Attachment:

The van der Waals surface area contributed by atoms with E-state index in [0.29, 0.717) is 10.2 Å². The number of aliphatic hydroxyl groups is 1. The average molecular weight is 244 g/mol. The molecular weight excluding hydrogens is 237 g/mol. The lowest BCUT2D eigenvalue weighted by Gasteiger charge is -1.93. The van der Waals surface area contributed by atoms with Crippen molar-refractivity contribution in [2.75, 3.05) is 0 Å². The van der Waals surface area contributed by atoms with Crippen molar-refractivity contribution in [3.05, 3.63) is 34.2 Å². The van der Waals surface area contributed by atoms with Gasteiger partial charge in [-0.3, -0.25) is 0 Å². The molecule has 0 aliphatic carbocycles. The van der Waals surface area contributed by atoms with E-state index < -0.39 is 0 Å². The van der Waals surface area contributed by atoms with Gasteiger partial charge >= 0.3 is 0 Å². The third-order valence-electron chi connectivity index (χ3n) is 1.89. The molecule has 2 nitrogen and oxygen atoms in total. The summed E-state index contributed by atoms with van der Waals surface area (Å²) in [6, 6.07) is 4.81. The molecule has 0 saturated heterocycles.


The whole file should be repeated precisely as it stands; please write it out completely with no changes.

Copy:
The van der Waals surface area contributed by atoms with E-state index in [0.29, 0.717) is 10.2 Å². The number of aliphatic hydroxyl groups is 1. The average molecular weight is 244 g/mol. The molecular weight excluding hydrogens is 237 g/mol. The lowest BCUT2D eigenvalue weighted by Gasteiger charge is -1.93. The van der Waals surface area contributed by atoms with Crippen molar-refractivity contribution in [2.75, 3.05) is 0 Å². The van der Waals surface area contributed by atoms with Crippen molar-refractivity contribution in [3.05, 3.63) is 34.2 Å². The van der Waals surface area contributed by atoms with Gasteiger partial charge in [-0.3, -0.25) is 0 Å². The molecule has 0 aliphatic carbocycles. The van der Waals surface area contributed by atoms with E-state index < -0.39 is 0 Å². The van der Waals surface area contributed by atoms with Gasteiger partial charge >= 0.3 is 0 Å². The third-order valence-electron chi connectivity index (χ3n) is 1.89. The molecule has 2 nitrogen and oxygen atoms in total. The summed E-state index contributed by atoms with van der Waals surface area (Å²) in [6, 6.07) is 4.81. The molecule has 0 saturated heterocycles.